Firm Sues for Invisible Use of Its Trademark on ‘Net: Partner Protests Use of his Law Firm’s Name in ‘Meta-Tags,’ or Web Site Codes
Wendy R. Leibowitz
National Law Journal Staff Reporter
Reprinted with permission from the September 8, 1997 issue of The National Law Journal. © 1998 The New York Law Publishing Company. All rights reserved.
EXPECT THE UNEXPECTED, especially on the Internet. Type "Disney" into the AltaVista search engine, and the first two sites listed in the search results are for travel agencies. These companies placed the word "Disney"-and "Mickey Mouse" and "Magic Kingdom"-in invisible codes, called meta-tags, which the search engine reads as regular text.
So far, trademark-sensitive Disney hasn't sued. But in a similar meta-tag situation, the New York law firm of Oppedahl & Larson has. In a Colorado district court it sued several Internet businesses, alleging unfair competition, dilution and trademark infringement. The defendants' answers are due by Sept. 8.
"I'd be reluctant to say that putting someone else's name or trademark in your meta-tag is wrong," said Jeffrey R. Kuester, an intellectual property partner at Atlanta's Thomas, Kayden, Horstemeyer & Risley L.L.P., who sprinkled the word "patent" on the meta-tags of his Web site. "Much depends on the intent of the user and the substance of the pages [retrieved]."
A critical point is whether an Internet user would think there is some association between the law firm and the Internet businesses whose sites are retrieved when the firm's name is entered. But the Internet is so new-meta- tags are only about a year old-that the user's perspective is hard to gauge. Says Mr. Kuester, "What is the reasonable person going to think? That the firm is a source or sponsor" of the unrelated Web businesses? When other businesses appear on the page of search results, does that have a "diluting or disparaging effect" on the firm, he asked.
No Notice-Just a Lawsuit
No cease-and-desist letter was sent before the complaint was filed. Several of the defendants interviewed said that they removed the firm name from their meta-tags. A search for "Oppedahl & Larson" now retrieves only the law firm's site and articles written by its attorneys.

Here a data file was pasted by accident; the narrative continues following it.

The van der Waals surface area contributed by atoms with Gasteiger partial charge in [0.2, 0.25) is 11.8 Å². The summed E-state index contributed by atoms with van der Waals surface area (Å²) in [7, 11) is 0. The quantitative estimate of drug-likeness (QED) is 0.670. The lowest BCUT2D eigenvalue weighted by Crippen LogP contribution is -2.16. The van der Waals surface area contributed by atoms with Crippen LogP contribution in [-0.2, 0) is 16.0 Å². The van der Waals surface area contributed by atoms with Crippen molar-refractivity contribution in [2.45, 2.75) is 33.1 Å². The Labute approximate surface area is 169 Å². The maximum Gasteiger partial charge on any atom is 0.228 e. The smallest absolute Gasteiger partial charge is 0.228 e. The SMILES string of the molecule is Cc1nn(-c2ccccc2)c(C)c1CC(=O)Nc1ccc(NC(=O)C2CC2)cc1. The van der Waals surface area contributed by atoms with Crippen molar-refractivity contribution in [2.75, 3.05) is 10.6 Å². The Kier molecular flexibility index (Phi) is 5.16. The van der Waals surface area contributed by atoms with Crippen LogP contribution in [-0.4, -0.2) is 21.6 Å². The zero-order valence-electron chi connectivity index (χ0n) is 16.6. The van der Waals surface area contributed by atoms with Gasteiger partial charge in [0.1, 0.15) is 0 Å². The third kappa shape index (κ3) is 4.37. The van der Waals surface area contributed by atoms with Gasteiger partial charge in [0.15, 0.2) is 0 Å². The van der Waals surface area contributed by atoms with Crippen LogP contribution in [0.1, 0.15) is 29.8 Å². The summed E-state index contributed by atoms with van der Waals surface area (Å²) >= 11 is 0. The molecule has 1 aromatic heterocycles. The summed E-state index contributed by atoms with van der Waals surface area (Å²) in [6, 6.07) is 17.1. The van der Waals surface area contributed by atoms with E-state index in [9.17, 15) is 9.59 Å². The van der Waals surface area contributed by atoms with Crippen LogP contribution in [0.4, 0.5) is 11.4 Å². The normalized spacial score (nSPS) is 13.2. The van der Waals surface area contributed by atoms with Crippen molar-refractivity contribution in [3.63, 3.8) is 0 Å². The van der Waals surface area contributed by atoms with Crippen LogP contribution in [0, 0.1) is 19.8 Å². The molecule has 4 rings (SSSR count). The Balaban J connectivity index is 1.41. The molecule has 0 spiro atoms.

"They are seeking to make a name for themselves with this lawsuit and are stomping all over my client to do it," said Larry E. Glazner, a sole practitioner in Levelland, Texas, who represents defendant Web site developer Robert A. Welch. "My client lost a contract because of this suit-a significant amount of money."
Mr. Oppedahl, in the firm's Frisco, Colo., office, said that if he had sent warning letters, the defendants might have sought a declaratory judgment. He would then have had to fight in their home courts. Four of the defendants are in Texas, which does not consider law firm names to be trademarks.
Another defendant, George W. Williams, president of Code Team-LBK Inc., in Lubbock, Texas, is a writer of "shareware," or free software. He said he never intended to benefit from another's work. Recently, he said, he decided to develop Web sites and obtained permission from defendant Advanced Concepts to download an order form from their site.
"That's where the meta-tags reside," he said. "I didn't pay much attention to them."
As a result of the suit, he said, he has left the Web site development business. "These things impede the development of...the Internet. I'm more concerned with the overall impact of this than with the specifics of the lawsuit."
But Mr. Oppedahl said he is persisting because this is not the first time this type of thing has happened to him. He guesses the defendants were trying to profit from his firm's domain name registration services. When someone seeks to register a domain name, or Internet address, they are establishing a Web site, said Mr. Oppedahl, and the Web designers' names are displayed along with his firm. "They are using our good name to get visitors to their site," he said. "It is wrong."
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